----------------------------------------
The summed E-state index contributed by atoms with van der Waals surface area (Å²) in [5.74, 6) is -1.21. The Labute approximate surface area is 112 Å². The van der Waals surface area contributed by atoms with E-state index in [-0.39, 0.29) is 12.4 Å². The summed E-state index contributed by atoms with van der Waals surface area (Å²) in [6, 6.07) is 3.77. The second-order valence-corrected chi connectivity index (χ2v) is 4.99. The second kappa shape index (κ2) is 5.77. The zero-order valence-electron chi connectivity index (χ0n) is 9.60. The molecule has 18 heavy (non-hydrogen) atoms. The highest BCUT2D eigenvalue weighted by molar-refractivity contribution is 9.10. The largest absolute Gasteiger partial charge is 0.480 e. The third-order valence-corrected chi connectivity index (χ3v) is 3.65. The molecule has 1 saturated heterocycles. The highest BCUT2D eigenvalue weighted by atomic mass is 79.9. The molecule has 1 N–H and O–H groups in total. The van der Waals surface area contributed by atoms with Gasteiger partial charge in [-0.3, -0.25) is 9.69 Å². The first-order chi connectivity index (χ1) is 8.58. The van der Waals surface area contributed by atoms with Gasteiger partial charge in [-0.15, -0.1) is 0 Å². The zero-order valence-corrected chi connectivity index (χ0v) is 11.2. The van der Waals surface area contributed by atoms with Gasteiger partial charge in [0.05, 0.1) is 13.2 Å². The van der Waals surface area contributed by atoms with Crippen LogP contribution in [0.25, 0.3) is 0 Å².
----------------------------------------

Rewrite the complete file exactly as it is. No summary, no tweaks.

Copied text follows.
The summed E-state index contributed by atoms with van der Waals surface area (Å²) in [5.74, 6) is -1.21. The Labute approximate surface area is 112 Å². The van der Waals surface area contributed by atoms with E-state index in [-0.39, 0.29) is 12.4 Å². The summed E-state index contributed by atoms with van der Waals surface area (Å²) in [6, 6.07) is 3.77. The second-order valence-corrected chi connectivity index (χ2v) is 4.99. The second kappa shape index (κ2) is 5.77. The zero-order valence-electron chi connectivity index (χ0n) is 9.60. The molecule has 18 heavy (non-hydrogen) atoms. The highest BCUT2D eigenvalue weighted by molar-refractivity contribution is 9.10. The largest absolute Gasteiger partial charge is 0.480 e. The third-order valence-corrected chi connectivity index (χ3v) is 3.65. The molecule has 1 saturated heterocycles. The highest BCUT2D eigenvalue weighted by atomic mass is 79.9. The molecule has 1 N–H and O–H groups in total. The van der Waals surface area contributed by atoms with Gasteiger partial charge in [-0.3, -0.25) is 9.69 Å². The first-order chi connectivity index (χ1) is 8.58. The van der Waals surface area contributed by atoms with Gasteiger partial charge in [-0.15, -0.1) is 0 Å². The zero-order valence-corrected chi connectivity index (χ0v) is 11.2. The van der Waals surface area contributed by atoms with Gasteiger partial charge in [0.05, 0.1) is 13.2 Å². The van der Waals surface area contributed by atoms with Crippen LogP contribution in [0.25, 0.3) is 0 Å².